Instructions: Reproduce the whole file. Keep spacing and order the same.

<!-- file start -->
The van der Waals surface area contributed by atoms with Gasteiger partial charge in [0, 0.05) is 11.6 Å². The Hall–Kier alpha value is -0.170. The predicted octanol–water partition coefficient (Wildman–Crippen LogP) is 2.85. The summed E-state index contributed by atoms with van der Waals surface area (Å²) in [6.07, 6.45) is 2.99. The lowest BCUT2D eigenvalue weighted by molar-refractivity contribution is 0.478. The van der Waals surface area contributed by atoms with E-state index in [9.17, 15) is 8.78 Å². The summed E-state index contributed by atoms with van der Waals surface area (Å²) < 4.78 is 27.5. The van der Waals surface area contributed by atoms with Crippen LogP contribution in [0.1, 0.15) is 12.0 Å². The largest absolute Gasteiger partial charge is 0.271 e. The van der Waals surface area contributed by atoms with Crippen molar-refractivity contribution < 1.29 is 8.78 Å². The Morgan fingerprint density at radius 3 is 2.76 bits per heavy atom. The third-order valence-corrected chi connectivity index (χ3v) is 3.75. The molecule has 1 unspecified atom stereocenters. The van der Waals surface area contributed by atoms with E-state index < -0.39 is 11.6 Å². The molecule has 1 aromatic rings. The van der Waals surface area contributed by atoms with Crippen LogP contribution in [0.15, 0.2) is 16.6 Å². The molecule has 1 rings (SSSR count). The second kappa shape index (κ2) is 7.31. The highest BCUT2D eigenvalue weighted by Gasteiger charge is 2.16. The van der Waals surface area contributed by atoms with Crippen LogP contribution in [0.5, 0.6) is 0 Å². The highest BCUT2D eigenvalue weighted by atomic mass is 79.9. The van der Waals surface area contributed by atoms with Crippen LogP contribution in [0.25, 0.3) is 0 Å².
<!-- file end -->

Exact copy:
The van der Waals surface area contributed by atoms with Gasteiger partial charge in [0, 0.05) is 11.6 Å². The Hall–Kier alpha value is -0.170. The predicted octanol–water partition coefficient (Wildman–Crippen LogP) is 2.85. The summed E-state index contributed by atoms with van der Waals surface area (Å²) in [6.07, 6.45) is 2.99. The lowest BCUT2D eigenvalue weighted by molar-refractivity contribution is 0.478. The van der Waals surface area contributed by atoms with E-state index in [9.17, 15) is 8.78 Å². The summed E-state index contributed by atoms with van der Waals surface area (Å²) < 4.78 is 27.5. The van der Waals surface area contributed by atoms with Crippen LogP contribution in [0.1, 0.15) is 12.0 Å². The largest absolute Gasteiger partial charge is 0.271 e. The van der Waals surface area contributed by atoms with Crippen molar-refractivity contribution < 1.29 is 8.78 Å². The Morgan fingerprint density at radius 3 is 2.76 bits per heavy atom. The third-order valence-corrected chi connectivity index (χ3v) is 3.75. The molecule has 1 unspecified atom stereocenters. The van der Waals surface area contributed by atoms with E-state index < -0.39 is 11.6 Å². The molecule has 1 aromatic rings. The van der Waals surface area contributed by atoms with Crippen LogP contribution in [0.15, 0.2) is 16.6 Å². The molecule has 1 rings (SSSR count). The second kappa shape index (κ2) is 7.31. The highest BCUT2D eigenvalue weighted by Gasteiger charge is 2.16. The van der Waals surface area contributed by atoms with Crippen LogP contribution in [0.5, 0.6) is 0 Å². The highest BCUT2D eigenvalue weighted by atomic mass is 79.9. The van der Waals surface area contributed by atoms with Crippen LogP contribution in [0.25, 0.3) is 0 Å².